March 8, 2005 > Newark Traffic Control
Newark Traffic Control
In the last issue of the Tri-City Voice, we spoke with traffic management specialists at the city of Fremont. Jim Davis, city of Newark engineering specialist, spoke with the Tri-City Voice about how Newark approaches traffic signal placement and maintains traffic control.
TCV: How does Newark decide where to place traffic signals?
Davis: The main thing we follow is the Manual of Uniform Traffic Control Devices issued by the federal government. We used to use the CalTrans Traffic Manual issued by the state. They are both similar and contain "warrants' (justifications) for traffic signals. We evaluate a group of factors (traffic volume, correctable accidents, pedestrian access, etc.) to see if they meet the warrants. This is the technical study that is done when an intersection is being evaluated.
TCV: Who makes the final decision?
Davis: The city's engineer, Dennis Jones, will evaluate the study and decide if this should be presented to the city council for its approval.
TCV: Have there been many recent placements of traffic signals in Newark?
Davis: We have installed signals sporadically. In the city of Newark, we have approximately 40 traffic signals. Each signal runs independently. They are "on demand," sensing when traffic is present and act accordingly. Some rest in a green signal on a main street until cross traffic is detected.
TCV: What about bicycle traffic?
Davis: Most of our signals can detect bicycle traffic. If they are in a traffic lane, the detector loops will sense the bicyclist.
TCV: What triggers an investigation into installation of a traffic signal?
Davis: A new housing or commercial development may merit an investigation into anticipated increased traffic volume. Some signals may be installed based on recognition by staff or the public of increased traffic or cross traffic and a subsequent traffic study that meets warrants. New traffic signals on Cedar Boulevard and Lake Boulevard as well as Cedar Boulevard and Edgewater Drive were the result of staff and public awareness of the need.
TCV: Can a signal study result in other traffic measures?
Davis: We look at other possibilities as well. Stop signs, for instance, have their own set of warrants. The city council has adopted a traffic calming policy that outlines how staff responds to citizen complaints. One of the most common issues is speeding. We have a process to address these and may result in stop signs, speed bumps, better enforcement (police), speed signs and speed trailers (electronic speed indicators).
Newark requires that the installation of traffic control devices meet adopted warrants. We don't just put out stop signs anywhere if they do not meet engineering warrants. There is a reason for the warrants. If you put stop signs in a location that doesn't come close to meeting the warrants, people will not respect the stop signs; that can generate a worse problem. In these cases, we may use increased enforcement, speed signs, better centerline delineation and if, needed, speed bumps.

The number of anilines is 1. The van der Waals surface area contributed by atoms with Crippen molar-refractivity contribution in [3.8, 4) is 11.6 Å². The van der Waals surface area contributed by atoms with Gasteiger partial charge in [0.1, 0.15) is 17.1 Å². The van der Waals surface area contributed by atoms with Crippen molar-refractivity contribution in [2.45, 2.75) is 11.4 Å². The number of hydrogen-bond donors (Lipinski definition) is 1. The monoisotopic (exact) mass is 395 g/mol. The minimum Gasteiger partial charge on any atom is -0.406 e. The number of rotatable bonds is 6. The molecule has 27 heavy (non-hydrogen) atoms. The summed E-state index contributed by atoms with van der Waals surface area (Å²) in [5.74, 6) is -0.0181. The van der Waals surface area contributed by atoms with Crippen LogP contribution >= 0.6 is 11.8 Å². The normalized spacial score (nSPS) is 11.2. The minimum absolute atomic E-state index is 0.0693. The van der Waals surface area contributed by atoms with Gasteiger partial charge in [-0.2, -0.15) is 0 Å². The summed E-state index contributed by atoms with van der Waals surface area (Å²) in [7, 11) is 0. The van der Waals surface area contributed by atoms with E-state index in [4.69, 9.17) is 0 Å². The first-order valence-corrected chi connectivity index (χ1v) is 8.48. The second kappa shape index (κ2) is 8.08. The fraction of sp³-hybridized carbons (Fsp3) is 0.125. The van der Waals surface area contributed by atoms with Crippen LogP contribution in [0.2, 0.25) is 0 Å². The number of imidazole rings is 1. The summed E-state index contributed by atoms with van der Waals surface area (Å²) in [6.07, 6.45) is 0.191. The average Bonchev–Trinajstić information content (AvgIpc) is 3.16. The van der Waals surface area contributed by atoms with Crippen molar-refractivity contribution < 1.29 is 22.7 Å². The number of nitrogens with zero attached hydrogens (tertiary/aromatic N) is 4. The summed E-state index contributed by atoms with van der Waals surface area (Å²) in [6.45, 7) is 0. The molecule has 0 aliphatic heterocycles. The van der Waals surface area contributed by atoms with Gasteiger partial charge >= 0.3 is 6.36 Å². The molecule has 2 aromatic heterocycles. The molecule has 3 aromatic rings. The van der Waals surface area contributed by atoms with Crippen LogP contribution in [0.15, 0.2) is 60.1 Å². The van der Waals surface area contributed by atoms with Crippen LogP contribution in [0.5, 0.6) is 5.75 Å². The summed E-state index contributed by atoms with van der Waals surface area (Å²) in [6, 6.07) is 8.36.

TCV: Does Newark coordinate stoplights with Fremont on Mowry Avenue near NewPark Mall? How do you handle increased traffic during the holidays?
Davis: We do not coordinate with Fremont signals. In the traffic engineering world, there is something called "levels of service." This indicates how well an intersection is functioning under heavy traffic. Sometimes you reach the total capacity of a roadway which cannot be addressed without major geometric improvements. At peak periods like the Christmas season around the mall area, there is more traffic than the roadway can handle no matter how you time the signal. There are too many cars coming from too many directions.
I am surprised that people insist on making the left turn into the mall from Mowry Avenue when they can go to Cedar Boulevard, turn left and enter the mall from a number of points on Cedar. Traffic is being looked at by consultants developing improvement plans for the mall. I do run a different "time of day" program increasing the maximum green light for the double left turn signal entering the mall during the holiday season.
TCV: Are signals programmed individually or through a central computer?
Davis: Each signal is programmed individually.
TCV: Can the fire department control signals?
Davis: There is emergency vehicle preemption on some signals. Detectors on the traffic signal arms respond to emitters on all fire emergency vehicles. Every new signal installed includes this system. Our goal is to eventually include all signals in Newark.
TCV: Can signals operate during a power outage?
Davis: We received grant monies a couple of years ago that allowed us to install a battery backup system at 12 major intersections. Signals will operate during an outage up to four hours. That has been helpful at intersections such as Cedar Boulevard and Thornton Avenue. During the last five to six years, we have retrofitted all our signals from incandescent lamps to LED lamps. LED look like little dots. They are very energy efficient. Installing these at an intersections cut energy consumption and cost by 60 to 70 percent. Lower energy consumption allows these lights to run on battery backup for substantial periods of time. When required, there is an uninterrupted changeover to the battery system.